AS the nation celebrates Quaid-i-Azam Mohammad Ali Jinnah’s 141st birthday, we look back at a rare collection of photographs that attempt to reveal the various facets of his personality.
BOMBAY’S BOY BARRISTER: After becoming the youngest ‘Indian’ student to be called to the Bar on April 29, 1896, at Lincoln’s Inn (London), Mr Jinnah moved to Bombay and began working as a lawyer. Within a few years, he became one of the leading lawyers in the subcontinent.
FLOWERS IN EXILE: Mr Jinnah on the grounds of his Hampstead home in the early 1930s. He moved to London with his daughter Dina and sister Miss Fatima Jinnah after the Second Round Table Conference ended in failure. During the four years of this self-imposed exile, Mr Jinnah had a thriving practice as a Privy Council lawyer. In 1934, he returned to India to assume the presidency of the All-India Muslim League.
AN ENDURING FRIENDSHIP: Mr Jinnah smiling broadly by his standards while standing next to his friend and political ally, Mohammad Amir Ahmed Khan, the Raja Sahib of Mehmoodabad.
RARE RELAXATION: Mr Jinnah seen relaxing at the famous Cecil’s Hotel in Simla.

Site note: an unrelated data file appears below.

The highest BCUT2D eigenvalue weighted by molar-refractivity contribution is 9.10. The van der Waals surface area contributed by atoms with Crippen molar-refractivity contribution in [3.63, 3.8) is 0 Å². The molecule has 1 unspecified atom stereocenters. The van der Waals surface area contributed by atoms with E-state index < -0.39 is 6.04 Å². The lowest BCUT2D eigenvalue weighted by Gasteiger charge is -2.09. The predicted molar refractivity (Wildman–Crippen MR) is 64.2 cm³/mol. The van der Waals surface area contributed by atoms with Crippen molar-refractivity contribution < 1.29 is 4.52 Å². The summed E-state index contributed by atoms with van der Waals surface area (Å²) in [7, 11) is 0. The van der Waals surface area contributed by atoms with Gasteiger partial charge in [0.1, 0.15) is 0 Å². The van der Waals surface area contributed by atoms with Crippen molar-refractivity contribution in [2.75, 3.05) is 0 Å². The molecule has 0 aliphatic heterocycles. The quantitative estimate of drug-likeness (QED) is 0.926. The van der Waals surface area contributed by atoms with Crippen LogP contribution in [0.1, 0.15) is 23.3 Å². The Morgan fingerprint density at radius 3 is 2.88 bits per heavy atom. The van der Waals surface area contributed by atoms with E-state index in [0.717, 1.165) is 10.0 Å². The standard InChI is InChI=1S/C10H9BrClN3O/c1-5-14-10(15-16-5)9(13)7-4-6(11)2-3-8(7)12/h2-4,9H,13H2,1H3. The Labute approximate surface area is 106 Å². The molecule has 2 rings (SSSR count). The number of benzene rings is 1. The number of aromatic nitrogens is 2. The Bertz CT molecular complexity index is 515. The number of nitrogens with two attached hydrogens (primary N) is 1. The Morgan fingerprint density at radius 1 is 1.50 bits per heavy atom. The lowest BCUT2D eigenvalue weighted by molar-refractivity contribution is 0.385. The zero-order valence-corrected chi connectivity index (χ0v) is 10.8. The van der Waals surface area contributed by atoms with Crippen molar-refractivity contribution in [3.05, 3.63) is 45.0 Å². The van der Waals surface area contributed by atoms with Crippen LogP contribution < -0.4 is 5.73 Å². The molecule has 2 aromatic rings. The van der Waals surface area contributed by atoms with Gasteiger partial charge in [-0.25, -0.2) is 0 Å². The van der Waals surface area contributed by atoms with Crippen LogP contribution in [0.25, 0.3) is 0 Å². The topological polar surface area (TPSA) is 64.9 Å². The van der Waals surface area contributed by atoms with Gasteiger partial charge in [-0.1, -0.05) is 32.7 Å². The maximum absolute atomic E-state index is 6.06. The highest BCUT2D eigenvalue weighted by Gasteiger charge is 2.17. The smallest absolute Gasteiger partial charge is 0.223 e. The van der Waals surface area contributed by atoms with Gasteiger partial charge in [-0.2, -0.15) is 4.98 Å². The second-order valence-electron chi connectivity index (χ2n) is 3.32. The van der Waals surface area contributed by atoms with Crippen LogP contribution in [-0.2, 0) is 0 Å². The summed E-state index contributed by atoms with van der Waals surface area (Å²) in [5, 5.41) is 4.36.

APPROACHING INDEPENDENCE: Mr Jinnah and Miss Fatima Jinnah arrived in Karachi on August 7, 1947. A week later, Pakistan came into being after years of struggle on August 14, 1947.| Photo: PID.
AUTOMOTIVE ELEGANCE: Mr Jinnah seated next to his old-time friend, Pestonjee H. J. Rustomjee, in Bombay in the early 1900s. At the back is Pestonjee’s daughter, Homi. Incidentally, Pestonjee H. J. Rustomjee was the maternal uncle of Ardeshir Cowasjee, the esteemed Dawn columnist.
STREAMS IN THE VALLEY: Mr Jinnah relaxing by a stream, donning a solar hat, in Mussoorie, a hill station.
SETTING A PRECEDENCE: Mr Jinnah wearing, during a picnic, what was soon going to be termed the ‘Jinnah cap’.
RESPONDING TO LORD MOUNTBATTEN: Mr Jinnah is about to record his response to Lord Mountbatten’s June 3 Plan about the partition of India into two dominions.
THE LAST VISIT: Mr Jinnah was welcomed by Khawaja Nazimuddin (left) when he arrived at the Governor-General House in Dhaka. This was Mr Jinnah’s first visit to East Pakistan as Governor-General, which turned out to be his last as well.